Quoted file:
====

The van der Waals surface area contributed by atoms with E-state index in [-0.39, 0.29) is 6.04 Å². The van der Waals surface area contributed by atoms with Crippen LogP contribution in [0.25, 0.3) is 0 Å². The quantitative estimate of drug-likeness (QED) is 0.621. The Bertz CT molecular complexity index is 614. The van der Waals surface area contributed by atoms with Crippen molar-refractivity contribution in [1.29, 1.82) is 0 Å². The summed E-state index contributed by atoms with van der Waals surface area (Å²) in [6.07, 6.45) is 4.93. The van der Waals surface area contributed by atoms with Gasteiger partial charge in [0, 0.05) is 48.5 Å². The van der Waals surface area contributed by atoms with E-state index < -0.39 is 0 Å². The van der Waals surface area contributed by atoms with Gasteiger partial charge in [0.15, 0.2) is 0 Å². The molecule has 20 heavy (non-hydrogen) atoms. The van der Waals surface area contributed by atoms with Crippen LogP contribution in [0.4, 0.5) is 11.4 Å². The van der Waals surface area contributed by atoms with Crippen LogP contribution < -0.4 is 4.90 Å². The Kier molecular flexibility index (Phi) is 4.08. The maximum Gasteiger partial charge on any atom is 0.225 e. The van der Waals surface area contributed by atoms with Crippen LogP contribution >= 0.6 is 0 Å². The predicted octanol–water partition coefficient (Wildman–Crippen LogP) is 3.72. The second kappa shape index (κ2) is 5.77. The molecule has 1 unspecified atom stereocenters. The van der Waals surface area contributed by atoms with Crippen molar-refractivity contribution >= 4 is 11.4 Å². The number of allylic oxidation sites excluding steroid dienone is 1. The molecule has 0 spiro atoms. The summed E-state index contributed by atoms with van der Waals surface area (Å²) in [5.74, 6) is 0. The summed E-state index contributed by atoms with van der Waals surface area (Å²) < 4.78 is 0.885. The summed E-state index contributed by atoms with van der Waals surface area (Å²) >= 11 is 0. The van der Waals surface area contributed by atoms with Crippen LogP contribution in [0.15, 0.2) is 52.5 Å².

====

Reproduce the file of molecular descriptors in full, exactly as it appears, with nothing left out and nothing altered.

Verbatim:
The van der Waals surface area contributed by atoms with E-state index in [-0.39, 0.29) is 6.04 Å². The van der Waals surface area contributed by atoms with Crippen LogP contribution in [0.25, 0.3) is 0 Å². The quantitative estimate of drug-likeness (QED) is 0.621. The Bertz CT molecular complexity index is 614. The van der Waals surface area contributed by atoms with Crippen molar-refractivity contribution in [1.29, 1.82) is 0 Å². The summed E-state index contributed by atoms with van der Waals surface area (Å²) in [6.07, 6.45) is 4.93. The van der Waals surface area contributed by atoms with Gasteiger partial charge in [0, 0.05) is 48.5 Å². The van der Waals surface area contributed by atoms with E-state index < -0.39 is 0 Å². The van der Waals surface area contributed by atoms with Gasteiger partial charge in [0.15, 0.2) is 0 Å². The molecule has 20 heavy (non-hydrogen) atoms. The van der Waals surface area contributed by atoms with Crippen LogP contribution in [0.4, 0.5) is 11.4 Å². The van der Waals surface area contributed by atoms with Crippen LogP contribution < -0.4 is 4.90 Å². The Kier molecular flexibility index (Phi) is 4.08. The maximum Gasteiger partial charge on any atom is 0.225 e. The van der Waals surface area contributed by atoms with Crippen LogP contribution >= 0.6 is 0 Å². The predicted octanol–water partition coefficient (Wildman–Crippen LogP) is 3.72. The second kappa shape index (κ2) is 5.77. The molecule has 1 unspecified atom stereocenters. The van der Waals surface area contributed by atoms with Crippen molar-refractivity contribution >= 4 is 11.4 Å². The number of allylic oxidation sites excluding steroid dienone is 1. The molecule has 0 spiro atoms. The summed E-state index contributed by atoms with van der Waals surface area (Å²) in [5.74, 6) is 0. The summed E-state index contributed by atoms with van der Waals surface area (Å²) < 4.78 is 0.885. The summed E-state index contributed by atoms with van der Waals surface area (Å²) >= 11 is 0. The van der Waals surface area contributed by atoms with Crippen LogP contribution in [0.15, 0.2) is 52.5 Å².